by Holger Börner
President of Friedrich Ebert Foundation
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Mr. President, Honourable Members of Parliament, Your Excellencies, Ladies and Gentlemen!
On behalf of our Executive Board I should like to welcome you to this meeting with the President of the World Bank. It is a great pleasure and honour for us, President Wolfensohn, to have you as the guest of the Friedrich Ebert Stiftung today. I should also like to welcome the ladies and gentlemen who are accompanying you, especially Mr. Lindbeck, the Director of the International Finance Corporation, and special mention must be made of Dr. Schaffer, the German Executive Director. He was for a long time closely involved with the activities of the political foundations in his previous position in the Ministry for Development Cooperation.
under your presidency, the World Bank has been changing: in respect of its openness towards a dialogue with all relevant forces in society and its concern for a social and ecological orientation in its work. Those who listened to or read about your speech at the annual meeting in Hongkong will know that you are serious about eliminating poverty and realizing "good governance".
Three weeks ago, we discussed in these rooms the report: "The State in a Changing World" with representatives of the World Bank. We have identified a great number of interesting new approaches for activities of the World Bank. Some of them are at the same time crucial concerns of the German political foundations in their activities in many countries of the world: democratic politics, participation of the people, their organizations in society and special-interest groups, social responsibility and social consensus. It encourages us in our work if an important organization such as the World Bank is pointing in the same direction. We are in contact with the different World Bank institutions. We hope that concrete steps towards cooperation will materialize in the individual countries.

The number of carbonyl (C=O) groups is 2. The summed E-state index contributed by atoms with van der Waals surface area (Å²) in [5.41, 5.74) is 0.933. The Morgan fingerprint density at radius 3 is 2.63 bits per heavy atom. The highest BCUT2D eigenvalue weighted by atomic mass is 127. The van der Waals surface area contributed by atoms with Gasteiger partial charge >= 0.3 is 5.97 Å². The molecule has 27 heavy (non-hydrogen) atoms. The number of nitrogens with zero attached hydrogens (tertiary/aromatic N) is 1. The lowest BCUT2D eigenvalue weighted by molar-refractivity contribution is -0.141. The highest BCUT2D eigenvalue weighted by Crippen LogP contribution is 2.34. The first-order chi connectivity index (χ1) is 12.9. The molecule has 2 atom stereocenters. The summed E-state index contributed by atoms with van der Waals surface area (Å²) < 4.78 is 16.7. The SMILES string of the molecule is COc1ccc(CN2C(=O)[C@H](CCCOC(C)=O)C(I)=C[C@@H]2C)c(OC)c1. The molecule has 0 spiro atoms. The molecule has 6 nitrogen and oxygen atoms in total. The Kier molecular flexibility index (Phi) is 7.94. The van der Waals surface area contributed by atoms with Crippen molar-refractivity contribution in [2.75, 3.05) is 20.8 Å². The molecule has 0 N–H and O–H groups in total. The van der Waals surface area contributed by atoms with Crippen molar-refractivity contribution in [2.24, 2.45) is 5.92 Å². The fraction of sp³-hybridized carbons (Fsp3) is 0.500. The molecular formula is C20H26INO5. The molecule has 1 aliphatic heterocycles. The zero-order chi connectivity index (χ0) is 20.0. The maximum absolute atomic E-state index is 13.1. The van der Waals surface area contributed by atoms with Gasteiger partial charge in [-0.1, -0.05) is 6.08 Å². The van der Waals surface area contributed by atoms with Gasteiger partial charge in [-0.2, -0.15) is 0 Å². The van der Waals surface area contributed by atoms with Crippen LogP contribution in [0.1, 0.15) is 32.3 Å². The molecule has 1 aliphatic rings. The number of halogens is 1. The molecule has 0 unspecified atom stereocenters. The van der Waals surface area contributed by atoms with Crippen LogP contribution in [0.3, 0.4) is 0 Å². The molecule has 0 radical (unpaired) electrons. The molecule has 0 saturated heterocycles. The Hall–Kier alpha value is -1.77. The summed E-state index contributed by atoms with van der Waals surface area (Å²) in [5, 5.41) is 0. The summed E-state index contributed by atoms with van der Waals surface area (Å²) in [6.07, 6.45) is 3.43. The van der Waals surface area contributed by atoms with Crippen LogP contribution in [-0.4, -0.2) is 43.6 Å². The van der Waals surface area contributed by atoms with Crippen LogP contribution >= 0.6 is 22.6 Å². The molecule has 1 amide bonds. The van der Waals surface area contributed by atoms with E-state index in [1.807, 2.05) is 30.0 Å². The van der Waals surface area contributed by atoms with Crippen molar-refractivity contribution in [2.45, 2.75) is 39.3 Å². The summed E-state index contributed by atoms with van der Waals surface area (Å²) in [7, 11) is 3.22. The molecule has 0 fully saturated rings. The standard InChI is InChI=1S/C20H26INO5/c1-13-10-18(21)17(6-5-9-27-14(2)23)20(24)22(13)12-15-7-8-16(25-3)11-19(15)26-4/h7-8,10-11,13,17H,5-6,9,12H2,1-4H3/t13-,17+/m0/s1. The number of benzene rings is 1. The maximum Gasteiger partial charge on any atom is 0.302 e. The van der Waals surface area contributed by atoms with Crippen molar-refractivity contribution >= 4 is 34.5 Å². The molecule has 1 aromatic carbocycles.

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An organization such as the World Bank is, of course, bound to be the object of some criticism. Some believe that it is too powerful, an instrument of the interests of international capital. And others believe that it is too far removed from its function as a bank because it has adopted additional, and non-economic, objectives.
It is a good thing, Mr. President, that you and your staff are willing to enter into the dialog required. You will find among this audience many people who are interested in your work, representatives of industry, of the trade unions, of non-governmental organizations, representatives of the body politic, the Federal Ministries and the media, members of the Diplomatic Corps. We all of us wish to contribute to developing a more equitable and more peaceful world. We are delighted to have the opportunity of having this discussion here today.
Mr. President, the floor is yours. Welcome.
© Friedrich Ebert Stiftung | technical support | net edition fes-library | Mai 2000